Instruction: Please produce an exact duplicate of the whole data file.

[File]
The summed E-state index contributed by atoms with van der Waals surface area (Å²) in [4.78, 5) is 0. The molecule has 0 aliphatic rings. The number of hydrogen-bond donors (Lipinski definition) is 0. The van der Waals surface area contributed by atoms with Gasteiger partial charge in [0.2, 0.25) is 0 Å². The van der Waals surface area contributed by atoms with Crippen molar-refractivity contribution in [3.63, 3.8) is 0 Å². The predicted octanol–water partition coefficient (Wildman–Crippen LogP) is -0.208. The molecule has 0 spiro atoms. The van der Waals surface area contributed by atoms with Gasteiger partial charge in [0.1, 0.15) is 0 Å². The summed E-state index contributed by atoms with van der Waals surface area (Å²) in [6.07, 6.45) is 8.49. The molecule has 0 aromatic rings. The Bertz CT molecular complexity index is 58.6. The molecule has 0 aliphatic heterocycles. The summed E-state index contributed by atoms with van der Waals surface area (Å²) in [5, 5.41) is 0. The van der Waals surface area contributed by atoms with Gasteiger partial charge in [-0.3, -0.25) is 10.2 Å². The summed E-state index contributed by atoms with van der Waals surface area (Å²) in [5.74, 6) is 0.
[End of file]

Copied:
The summed E-state index contributed by atoms with van der Waals surface area (Å²) in [4.78, 5) is 0. The molecule has 0 aliphatic rings. The number of hydrogen-bond donors (Lipinski definition) is 0. The van der Waals surface area contributed by atoms with Gasteiger partial charge in [0.2, 0.25) is 0 Å². The van der Waals surface area contributed by atoms with Crippen molar-refractivity contribution in [3.63, 3.8) is 0 Å². The predicted octanol–water partition coefficient (Wildman–Crippen LogP) is -0.208. The molecule has 0 spiro atoms. The van der Waals surface area contributed by atoms with Gasteiger partial charge in [0.1, 0.15) is 0 Å². The summed E-state index contributed by atoms with van der Waals surface area (Å²) in [6.07, 6.45) is 8.49. The molecule has 0 aromatic rings. The Bertz CT molecular complexity index is 58.6. The molecule has 0 aliphatic heterocycles. The summed E-state index contributed by atoms with van der Waals surface area (Å²) in [5, 5.41) is 0. The van der Waals surface area contributed by atoms with Gasteiger partial charge in [-0.3, -0.25) is 10.2 Å². The summed E-state index contributed by atoms with van der Waals surface area (Å²) in [5.74, 6) is 0.